The day Hezbollah blinked.
A 40-day gridlock pitting Hezbollah's Druze and Christian allies against Walid Joumblatt ended with capitulation of the former. A stern letter from the U.S. Embassy as well as public outrage played no small part in dealing the coup de grace to Hezbollah's allies in a very significant first. Other Hezbollah allies must be worried that the Ayatollah's blessing no longer guarantees success. It is doubtful that it occurred to Arslan as well as the Free Patriotic Movement that they may have to compromise given the support of Sayyed Hassan Nasrallah.The gridlock arose after a planned visit by the Foreign Minister and head of the FPM Gebran Bassil to the Chouf mountains degenerated into a firefight pitting Joumblatt's followers against those of MP Talal Arslan's. In a show of force aimed at Prime Minister Saad Hariri and Joumblatt, Bassil disrupted the Cabinet after the tragic event by meeting separately with eight of the ministers in the Foreign Ministry. Arslan insisted on having the conflict as the first item on the Cabinet's next meeting.
Nasrallah declared his unwavering support for Arslan as friend and ally. At stake was Hezbollah's bid to dominate the Druze heartland by proxy. But it was not to be.
Four days after Bassil declared to Euronews that everyone in Lebanon is Hezbollah's partner and after forty days of intransigence Arslan, and the FPM, capitulated and accepted a previously rejected offer by Speaker Nabih Berri to resolve the matter by meeting Joumblatt in the presidential palace. The Cabinet met the day after without discussing the incident. An earlier demand to have the case put to the Judicial Council by Arslan was also dropped.
While some tried to trivialize the whole affair as a crisis within the Druze community, a sober analysis of the dynamics and outcome reveals a major setback for Hezbollah and friends.
The push to isolate Joumblatt by the FPM with Hezbollah's blessing backfired with FPM finding itself isolated; an ominous sign for Bassil's bid for the presidency. Joumblatt received widespread support from Hariri, March 14 factions, as well as Western diplomatic circles.
The U.S. Embassy statement was the icing on the cake. Interestingly, Russia as well as many pro-Syrian March 8 players stayed on the sidelines, in effect abandoning Hezbollah's allies to fend for themselves. Wiam Wahhab, a Druze politician close to the Syrian regime who lost in the last parliamentary elections to Arslan because of Hezbollah's heavy handed support of Arslan, also stayed on the sidelines. With increasing domestic and diplomatic pressures Hezbollah's support of its Christian and Druze allies started to fray.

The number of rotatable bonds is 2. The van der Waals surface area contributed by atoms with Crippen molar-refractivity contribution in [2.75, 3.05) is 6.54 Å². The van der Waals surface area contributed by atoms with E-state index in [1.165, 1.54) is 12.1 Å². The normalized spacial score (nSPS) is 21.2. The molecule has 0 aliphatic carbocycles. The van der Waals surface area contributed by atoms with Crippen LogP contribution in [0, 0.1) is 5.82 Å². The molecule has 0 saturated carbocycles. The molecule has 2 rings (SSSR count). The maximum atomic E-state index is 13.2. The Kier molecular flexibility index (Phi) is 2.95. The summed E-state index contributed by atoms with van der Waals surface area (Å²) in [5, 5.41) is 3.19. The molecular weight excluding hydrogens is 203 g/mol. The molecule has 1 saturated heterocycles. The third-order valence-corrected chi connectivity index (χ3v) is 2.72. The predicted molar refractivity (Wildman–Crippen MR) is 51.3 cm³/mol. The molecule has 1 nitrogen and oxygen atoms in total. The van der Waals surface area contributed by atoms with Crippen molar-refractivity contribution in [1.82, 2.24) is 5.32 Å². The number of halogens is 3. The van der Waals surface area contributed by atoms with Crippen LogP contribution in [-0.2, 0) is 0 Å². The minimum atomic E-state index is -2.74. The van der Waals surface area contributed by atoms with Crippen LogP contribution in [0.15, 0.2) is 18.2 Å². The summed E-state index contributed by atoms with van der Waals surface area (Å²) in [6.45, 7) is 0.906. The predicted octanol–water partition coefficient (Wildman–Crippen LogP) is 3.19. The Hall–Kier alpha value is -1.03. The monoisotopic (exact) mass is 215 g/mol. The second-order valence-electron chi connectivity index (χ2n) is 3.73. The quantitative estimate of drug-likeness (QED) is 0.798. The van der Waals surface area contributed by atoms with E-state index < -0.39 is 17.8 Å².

Arslan in a news conference cited the economic situation as a main reason for back tracking. The truth of the matter is more dire. For the first time Hezbollah and its allies failed to prevail and had to compromise in a not so face-saving arrangement. Joumblatt had effectively succeeded in confronting Hezbollah's dominance of the Lebanese political scene.
The issue at stake for the Druze community was existential. Had Bassil had his way the Druze community would have gone the way of the Sunni and Christian communities; fragmented, weak, and in part accountable to Hezbollah. The ramifications of this reversal of fortune for Hezbollah's allies will cast a long shadow on Lebanese politics. Bassil is no doubt contemplating the utility of his alliance with Hezbollah in his presidential bid.
The lineup against him in the latest drama would surely favor former MP Sleiman Frangieh. A repeat from Hezbollah's playbook of "presidency interrupted" now appears unlikely. And what is to become of the alliance of the FPM with Hezbollah if the latter cannot deliver the presidency. When one considers the looming sanctions on Hezbollah's affiliates including the FPM, the alliance becomes all pain and no gain.
Joumblatt is a major stumbling block for Bassil's presidential aspirations. Hariri, who previously relied on the FPM's and Hezbollah's support, has also taken notice of the fading prospects of Bassil's bid for the presidency as well as the limitations of Hezbollah's power. His current visit to the U.S. comes just in time to rally American and Western support to extricate defense policy and border delineation from Hezbollah's grip.
In its long and protracted march to gain political ascendency Hezbollah has never wavered. When it had the minority in Parliament it insisted on a blocking third majority and government formation took months. Presidential elections were delayed twice. Of late, Hezbollah insisted on having the Health Ministry and eventually did despite American misgivings. Hezbollah drew allies because it never faltered in their support. Until now when Hezbollah's allies never had to compromise under pressure. With Lebanon on the verge of economic collapse, Hezbollah had lost its leverage.
Lebanon's financial dependency on the West had critically undermined Hezbollah's influence. Hezbollah may promise security but not prosperity. Nor can Hezbollah provide immunity from targeted financial sanctions. Whereas naming of two Hezbollah deputies will not affect them much, Hezbollah's allies surely took notice of the recent sentencing of Kassem Tajideen. Opposing Hezbollah incurred severe penalties in the past whereas opposing the U.S. incurred none. Until now.
On Army Day celebrations, Aug. 1, the word resistance was conspicuously absent. Someone noticed the emperor has no clothes.
Bassem Shabb is a former MP in the Lebanese Parliament.
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